Halberg et al. asked healthy, normal-weight participants to fast for 20 h every other day for 15 days (Halberg et al., 2005). They observed an increase in insulin sensitivity after the fasting period as well as changes in fat metabolism. No effects were seen in regard to body weight, inflammatory cytokines, or changes in markers that are noted with an exercise intervention. On the other hand, Soeters et al. asked participants to follow the same protocol as in the study by Halberg et al. (Soeters et al., 2009). They observed no changes in insulin sensitivity, glucose uptake, or lipolysis. They also observed a decrease in mTOR phosphorylation, which is commonly associated with reduced muscle protein synthesis (MPS), although MPS was not measured in this study, nor were the participants involved in exercise.
Exercising while in a fasted state
Fasting (all approaches) can be detrimental to athletic gains for several reasons. First, meals in close proximity to your workout are essential for optimal performance, recovery, and muscle gain (Aragon and Schoenfeld, 2013). Second, increased hunger sensations may hinder compliance as well as increase the potential to over-consume food when it becomes available (Hawks and Gas,t 1998). Despite the common belief that you will burn more fat if you exercise while fasted, doing aerobic exercise in the fasted state is not recommended (review: (Schoenfeld 2011)). In fact,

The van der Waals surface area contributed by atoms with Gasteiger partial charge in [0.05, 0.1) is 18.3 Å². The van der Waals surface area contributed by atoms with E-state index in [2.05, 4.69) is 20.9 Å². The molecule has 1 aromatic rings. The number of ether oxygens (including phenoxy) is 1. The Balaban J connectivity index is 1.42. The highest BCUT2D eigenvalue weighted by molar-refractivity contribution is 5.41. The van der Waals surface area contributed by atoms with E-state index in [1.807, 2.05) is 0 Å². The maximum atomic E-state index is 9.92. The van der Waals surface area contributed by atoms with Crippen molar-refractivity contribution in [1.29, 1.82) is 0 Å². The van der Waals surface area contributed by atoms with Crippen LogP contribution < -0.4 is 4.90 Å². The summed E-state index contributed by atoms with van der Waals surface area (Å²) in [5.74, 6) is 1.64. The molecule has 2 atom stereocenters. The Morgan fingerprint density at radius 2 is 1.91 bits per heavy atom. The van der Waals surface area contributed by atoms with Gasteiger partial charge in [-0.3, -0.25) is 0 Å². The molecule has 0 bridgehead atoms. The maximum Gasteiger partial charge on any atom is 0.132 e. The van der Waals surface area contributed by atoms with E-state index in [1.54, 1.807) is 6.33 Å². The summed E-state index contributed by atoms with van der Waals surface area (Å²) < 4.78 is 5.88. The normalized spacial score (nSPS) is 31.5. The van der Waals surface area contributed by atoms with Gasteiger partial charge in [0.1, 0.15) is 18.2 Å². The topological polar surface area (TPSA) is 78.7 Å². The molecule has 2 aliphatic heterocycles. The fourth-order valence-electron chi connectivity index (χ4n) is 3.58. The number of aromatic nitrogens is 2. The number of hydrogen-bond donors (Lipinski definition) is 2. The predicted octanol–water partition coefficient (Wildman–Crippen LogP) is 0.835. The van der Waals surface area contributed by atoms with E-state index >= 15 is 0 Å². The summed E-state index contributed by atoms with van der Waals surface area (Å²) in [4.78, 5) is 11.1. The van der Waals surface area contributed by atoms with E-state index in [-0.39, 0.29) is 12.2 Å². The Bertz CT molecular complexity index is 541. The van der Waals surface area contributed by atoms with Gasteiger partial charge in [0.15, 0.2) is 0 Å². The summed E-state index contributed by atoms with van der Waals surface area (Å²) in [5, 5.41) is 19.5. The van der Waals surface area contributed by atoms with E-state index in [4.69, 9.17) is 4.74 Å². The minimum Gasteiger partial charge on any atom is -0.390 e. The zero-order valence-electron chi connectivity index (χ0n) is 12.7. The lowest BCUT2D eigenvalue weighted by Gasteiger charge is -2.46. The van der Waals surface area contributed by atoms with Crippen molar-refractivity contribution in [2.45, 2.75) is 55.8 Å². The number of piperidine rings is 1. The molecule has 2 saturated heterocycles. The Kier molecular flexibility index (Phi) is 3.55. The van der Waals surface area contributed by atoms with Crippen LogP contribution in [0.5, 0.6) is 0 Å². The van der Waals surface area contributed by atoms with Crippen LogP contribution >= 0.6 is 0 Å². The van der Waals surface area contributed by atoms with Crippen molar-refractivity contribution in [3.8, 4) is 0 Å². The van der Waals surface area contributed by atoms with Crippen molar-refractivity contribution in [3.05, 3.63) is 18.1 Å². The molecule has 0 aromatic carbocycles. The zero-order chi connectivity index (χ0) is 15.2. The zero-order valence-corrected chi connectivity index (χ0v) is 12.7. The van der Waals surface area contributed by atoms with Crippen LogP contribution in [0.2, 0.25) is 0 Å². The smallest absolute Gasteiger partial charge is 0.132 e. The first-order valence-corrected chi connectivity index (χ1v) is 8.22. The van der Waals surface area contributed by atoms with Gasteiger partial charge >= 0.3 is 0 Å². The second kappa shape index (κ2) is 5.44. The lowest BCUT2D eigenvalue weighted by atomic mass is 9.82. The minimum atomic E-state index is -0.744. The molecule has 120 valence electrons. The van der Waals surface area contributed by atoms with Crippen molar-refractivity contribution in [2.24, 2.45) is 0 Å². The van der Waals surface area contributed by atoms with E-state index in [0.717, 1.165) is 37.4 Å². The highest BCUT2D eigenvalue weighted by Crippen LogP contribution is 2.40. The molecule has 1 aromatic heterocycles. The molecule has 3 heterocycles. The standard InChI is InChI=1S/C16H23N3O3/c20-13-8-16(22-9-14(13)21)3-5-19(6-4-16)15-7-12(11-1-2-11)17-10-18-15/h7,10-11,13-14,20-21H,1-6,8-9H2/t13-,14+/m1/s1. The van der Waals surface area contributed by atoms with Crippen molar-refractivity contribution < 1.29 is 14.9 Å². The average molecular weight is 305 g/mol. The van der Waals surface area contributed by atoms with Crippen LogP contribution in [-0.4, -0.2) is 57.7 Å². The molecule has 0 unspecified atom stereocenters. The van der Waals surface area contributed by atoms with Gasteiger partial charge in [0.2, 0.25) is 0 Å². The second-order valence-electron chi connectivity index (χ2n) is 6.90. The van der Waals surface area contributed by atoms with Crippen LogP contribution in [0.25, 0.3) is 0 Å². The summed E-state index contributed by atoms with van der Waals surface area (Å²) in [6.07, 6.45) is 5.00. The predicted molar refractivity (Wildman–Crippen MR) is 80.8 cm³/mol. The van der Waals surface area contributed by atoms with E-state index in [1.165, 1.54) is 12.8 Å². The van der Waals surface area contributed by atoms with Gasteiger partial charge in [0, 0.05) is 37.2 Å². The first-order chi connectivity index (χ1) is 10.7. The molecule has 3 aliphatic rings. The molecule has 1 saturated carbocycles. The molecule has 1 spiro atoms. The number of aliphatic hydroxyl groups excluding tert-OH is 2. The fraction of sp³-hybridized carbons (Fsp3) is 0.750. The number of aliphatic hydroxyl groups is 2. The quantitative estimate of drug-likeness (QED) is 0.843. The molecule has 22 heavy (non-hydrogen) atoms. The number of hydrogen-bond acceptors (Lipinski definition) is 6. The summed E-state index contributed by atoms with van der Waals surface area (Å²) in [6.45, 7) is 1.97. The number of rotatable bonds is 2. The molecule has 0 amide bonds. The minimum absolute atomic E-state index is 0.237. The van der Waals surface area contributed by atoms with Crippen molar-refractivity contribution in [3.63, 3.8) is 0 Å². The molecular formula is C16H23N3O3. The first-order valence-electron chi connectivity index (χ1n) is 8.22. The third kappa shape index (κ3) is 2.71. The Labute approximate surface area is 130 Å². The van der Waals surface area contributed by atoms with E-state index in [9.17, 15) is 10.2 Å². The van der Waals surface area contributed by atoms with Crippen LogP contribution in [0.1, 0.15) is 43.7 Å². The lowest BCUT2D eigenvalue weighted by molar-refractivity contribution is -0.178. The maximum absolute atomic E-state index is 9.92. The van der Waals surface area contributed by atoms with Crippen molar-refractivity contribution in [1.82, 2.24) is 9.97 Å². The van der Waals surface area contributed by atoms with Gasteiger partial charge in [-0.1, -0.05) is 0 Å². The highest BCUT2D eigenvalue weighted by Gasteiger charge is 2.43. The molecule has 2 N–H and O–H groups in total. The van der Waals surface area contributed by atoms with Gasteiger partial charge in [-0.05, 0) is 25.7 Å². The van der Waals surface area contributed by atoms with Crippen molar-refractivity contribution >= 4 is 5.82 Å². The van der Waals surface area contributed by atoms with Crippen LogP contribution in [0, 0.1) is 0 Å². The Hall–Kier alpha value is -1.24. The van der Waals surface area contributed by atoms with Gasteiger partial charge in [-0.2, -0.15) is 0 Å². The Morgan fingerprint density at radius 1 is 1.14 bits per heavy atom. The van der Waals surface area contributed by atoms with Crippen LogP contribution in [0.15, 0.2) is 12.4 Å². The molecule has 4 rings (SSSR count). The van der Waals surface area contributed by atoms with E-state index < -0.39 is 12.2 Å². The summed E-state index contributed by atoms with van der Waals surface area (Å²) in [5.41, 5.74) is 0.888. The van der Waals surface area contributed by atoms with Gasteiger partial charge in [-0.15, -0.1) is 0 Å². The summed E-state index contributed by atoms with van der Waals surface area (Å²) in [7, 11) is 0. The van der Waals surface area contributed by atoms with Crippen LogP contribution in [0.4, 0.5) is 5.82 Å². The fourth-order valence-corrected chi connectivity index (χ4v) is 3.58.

Performing aerobic exercise after consuming carbohydrates does not hinder fat oxidation (Febbraio et al., 2000; de Bock et al., 2008),